New study reveals hope for child abuse survivors

Sherilyn DeNucci
Supporting

Premature death is less likely among child abuse survivors who enter supportive relationships by middle age, Business Insider reports.

Researchers analyzed data from 6,078 adults, aged 47 on average, all of whom had experienced physical abuse to some degree. After 20 years, 17{4b67ba8b923a50fd3c2d318c36d85df0f722be16ef3877469216aec8196f2e86} of those adults had died.

However, adult survivors of severe physical abuse decreased their chances of death by 19{4b67ba8b923a50fd3c2d318c36d85df0f722be16ef3877469216aec8196f2e86} if they had a strong support system in adulthood. Moderate physical abuse survivors were 12{4b67ba8b923a50fd3c2d318c36d85df0f722be16ef3877469216aec8196f2e86} less likely to die early, and survivors of emotional abuse were 11{4b67ba8b923a50fd3c2d318c36d85df0f722be16ef3877469216aec8196f2e86} less likely.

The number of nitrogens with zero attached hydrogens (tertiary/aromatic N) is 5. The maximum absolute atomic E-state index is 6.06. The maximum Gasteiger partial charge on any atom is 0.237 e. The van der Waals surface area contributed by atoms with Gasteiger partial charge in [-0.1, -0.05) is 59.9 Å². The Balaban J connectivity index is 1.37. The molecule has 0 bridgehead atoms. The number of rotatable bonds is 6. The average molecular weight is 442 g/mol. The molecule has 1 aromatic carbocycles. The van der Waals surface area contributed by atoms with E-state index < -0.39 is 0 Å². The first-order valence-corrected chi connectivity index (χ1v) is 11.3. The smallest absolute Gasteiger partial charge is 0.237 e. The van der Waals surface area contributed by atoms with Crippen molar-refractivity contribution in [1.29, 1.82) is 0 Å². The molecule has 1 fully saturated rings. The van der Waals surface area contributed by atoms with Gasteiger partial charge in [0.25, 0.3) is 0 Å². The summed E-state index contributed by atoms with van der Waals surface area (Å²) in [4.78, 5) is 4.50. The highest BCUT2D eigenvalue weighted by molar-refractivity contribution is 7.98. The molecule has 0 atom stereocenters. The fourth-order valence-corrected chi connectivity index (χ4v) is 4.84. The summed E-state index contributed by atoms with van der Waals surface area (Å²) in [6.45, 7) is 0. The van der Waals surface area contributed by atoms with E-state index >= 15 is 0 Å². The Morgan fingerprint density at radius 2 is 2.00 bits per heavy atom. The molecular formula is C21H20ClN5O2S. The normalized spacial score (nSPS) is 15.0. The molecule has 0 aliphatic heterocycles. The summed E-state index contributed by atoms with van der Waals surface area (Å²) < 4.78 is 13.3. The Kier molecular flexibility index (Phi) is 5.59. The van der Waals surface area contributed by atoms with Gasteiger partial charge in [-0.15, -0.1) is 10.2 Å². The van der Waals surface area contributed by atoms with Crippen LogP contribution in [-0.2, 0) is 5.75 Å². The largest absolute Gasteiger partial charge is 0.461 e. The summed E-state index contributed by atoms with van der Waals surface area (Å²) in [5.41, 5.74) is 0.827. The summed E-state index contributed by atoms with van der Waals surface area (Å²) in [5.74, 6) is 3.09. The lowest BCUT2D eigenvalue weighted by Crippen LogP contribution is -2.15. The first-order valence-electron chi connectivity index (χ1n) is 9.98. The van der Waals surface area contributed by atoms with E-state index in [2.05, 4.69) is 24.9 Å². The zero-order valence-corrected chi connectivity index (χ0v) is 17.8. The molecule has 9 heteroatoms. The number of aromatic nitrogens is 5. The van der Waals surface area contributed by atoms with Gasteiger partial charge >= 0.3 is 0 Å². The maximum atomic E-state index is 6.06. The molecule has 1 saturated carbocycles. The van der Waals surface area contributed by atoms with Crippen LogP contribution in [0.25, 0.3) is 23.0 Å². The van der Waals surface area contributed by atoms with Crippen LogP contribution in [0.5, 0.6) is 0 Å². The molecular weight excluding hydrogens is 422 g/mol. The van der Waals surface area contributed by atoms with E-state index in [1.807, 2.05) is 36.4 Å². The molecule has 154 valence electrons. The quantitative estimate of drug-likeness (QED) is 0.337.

The researchers were careful to note that there could be other factors affecting these outcomes. For example, some participants may have simply been more resilient.

All in all, researchers point out that there is help for abuse survivors. Some advice he gives for sufferers of child abuse are “to keep an eye on their own mental health…[and get] early treatment for signs of trauma, depression, substance use problems or suicidal thinking.”